2

Consider the following:

(defun my-divide-by-0()
  (condition-case nil
      (/ 1 0)
    (error (progn (message "Could not evaluate: 1/0") nil))))

(defun my-test()
  (interactive)
  (my-divide-by-0)
  (message "Continued"))

When I do M-x my-test, the message Continued appears. How do I modify the error handling in my-divide-by-0 so only the message Could not evaluate: 1/0 would appear and the execution of my program would stop without the necessity to check error conditions in my-test? I tried throwing, but then the message Arithmetic error appears...

3

You didn't raise an error with your error message. You just used message.

So your message actually appeared (check buffer *Messages*), but then execution continued and the second message was displayed.

If you want to stop execution when the error occurs then you need to raise another error. E.g.:

(defun my-divide-by-0 ()
  (condition-case nil
      (/ 1 0)
    (error (error "Could not evaluate: 1/0"))))

And if you want to see the original error message as part of your error message then you need to use a variable in place of nil:

(condition-case err-var...), not (condition-case nil...).

And then raise an error with a message that combines whatever message you want with the original message:

(defun my-divide-by-0 ()
  (condition-case err-var
      (/ 1 0)
    (arith-error (error "Could not evaluate: 1/0, %s" (error-message-string err-var)))))

C-h f condition-case tells you:

When a handler handles an error, control returns to the condition-case and it executes the handler's BODY... with VAR bound to (ERROR-SYMBOL . SIGNAL-DATA) from the error. (If VAR is nil, the handler can't access that information.)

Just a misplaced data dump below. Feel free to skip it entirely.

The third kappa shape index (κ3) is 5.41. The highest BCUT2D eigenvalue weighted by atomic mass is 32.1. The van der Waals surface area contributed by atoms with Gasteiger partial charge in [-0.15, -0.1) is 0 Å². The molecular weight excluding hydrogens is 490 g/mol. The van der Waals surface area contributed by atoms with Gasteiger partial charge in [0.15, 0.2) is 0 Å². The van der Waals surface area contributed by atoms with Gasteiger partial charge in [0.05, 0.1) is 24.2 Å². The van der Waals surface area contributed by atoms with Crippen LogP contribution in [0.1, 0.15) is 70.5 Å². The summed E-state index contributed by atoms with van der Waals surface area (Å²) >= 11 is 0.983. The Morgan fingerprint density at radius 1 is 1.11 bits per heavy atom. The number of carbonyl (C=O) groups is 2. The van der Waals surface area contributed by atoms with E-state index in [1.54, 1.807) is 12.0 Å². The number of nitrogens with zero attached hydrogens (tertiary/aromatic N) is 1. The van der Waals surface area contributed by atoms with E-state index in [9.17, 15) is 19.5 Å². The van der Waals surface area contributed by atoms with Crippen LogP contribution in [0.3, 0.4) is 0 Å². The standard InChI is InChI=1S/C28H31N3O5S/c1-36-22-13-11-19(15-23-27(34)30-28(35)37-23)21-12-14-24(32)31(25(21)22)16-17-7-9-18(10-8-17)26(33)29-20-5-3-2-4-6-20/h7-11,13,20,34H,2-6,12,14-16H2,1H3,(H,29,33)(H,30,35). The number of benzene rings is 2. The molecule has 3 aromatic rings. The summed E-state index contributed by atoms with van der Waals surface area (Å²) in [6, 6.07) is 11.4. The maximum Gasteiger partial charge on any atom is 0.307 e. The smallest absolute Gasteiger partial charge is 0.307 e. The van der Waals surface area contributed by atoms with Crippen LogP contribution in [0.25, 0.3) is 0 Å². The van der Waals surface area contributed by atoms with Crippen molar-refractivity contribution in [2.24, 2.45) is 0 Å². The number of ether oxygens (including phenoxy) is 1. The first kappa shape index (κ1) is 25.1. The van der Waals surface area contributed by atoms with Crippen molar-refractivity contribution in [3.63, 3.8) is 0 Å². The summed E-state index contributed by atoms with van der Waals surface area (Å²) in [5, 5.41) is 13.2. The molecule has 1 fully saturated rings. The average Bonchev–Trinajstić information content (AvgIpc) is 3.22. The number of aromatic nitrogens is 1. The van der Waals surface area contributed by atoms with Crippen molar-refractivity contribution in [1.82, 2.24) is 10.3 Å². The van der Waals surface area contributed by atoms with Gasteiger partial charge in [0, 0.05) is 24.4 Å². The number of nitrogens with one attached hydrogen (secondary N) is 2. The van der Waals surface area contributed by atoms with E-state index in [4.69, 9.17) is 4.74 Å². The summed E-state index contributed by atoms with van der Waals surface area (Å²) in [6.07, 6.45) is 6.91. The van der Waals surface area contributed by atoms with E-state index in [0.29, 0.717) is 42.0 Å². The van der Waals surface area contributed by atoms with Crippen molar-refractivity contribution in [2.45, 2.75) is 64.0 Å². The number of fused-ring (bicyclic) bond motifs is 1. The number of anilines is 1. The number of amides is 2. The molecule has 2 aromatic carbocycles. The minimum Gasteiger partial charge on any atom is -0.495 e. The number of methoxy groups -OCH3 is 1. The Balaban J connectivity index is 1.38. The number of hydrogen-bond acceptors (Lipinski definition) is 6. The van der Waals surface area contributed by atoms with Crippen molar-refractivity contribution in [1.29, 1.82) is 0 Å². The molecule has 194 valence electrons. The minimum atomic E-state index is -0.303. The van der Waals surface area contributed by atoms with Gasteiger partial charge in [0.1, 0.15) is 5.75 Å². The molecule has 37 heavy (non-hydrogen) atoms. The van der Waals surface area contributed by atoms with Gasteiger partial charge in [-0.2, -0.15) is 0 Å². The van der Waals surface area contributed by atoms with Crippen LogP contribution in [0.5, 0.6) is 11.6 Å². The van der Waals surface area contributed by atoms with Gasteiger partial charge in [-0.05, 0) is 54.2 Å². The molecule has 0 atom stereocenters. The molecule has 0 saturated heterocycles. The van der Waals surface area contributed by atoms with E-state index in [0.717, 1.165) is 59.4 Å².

Then the value of the last BODY form is returned from the condition-case expression.

  • I do not see how this answers my question. How does using ERR-VAL help me quit the command on error? – AlwaysLearning Aug 5 '17 at 18:18
  • You're right. I've edited the answer. Hopefully it is more helpful now. – Drew Aug 5 '17 at 18:44
  • Although I still do not get what happens when I raise an error twice, it does what I need! – AlwaysLearning Aug 5 '17 at 18:53
  • 1
    The error is raised by division by zero. But you have a handler that intercepts it, prevent it from being raised to the user. Your handler then raises a different error (which presumably is not handled), showing the message you prefer. – Drew Aug 5 '17 at 21:21
  • 1
    The symbol error has two uses here. Function error raises an error. Inside condition-case, the symbol error is not the function error; it just introduces a (general) error handler. In this context, error is "condition name error which takes in all kinds of errors". See the Elisp manual, node Error Symbols. – Drew Aug 6 '17 at 5:42

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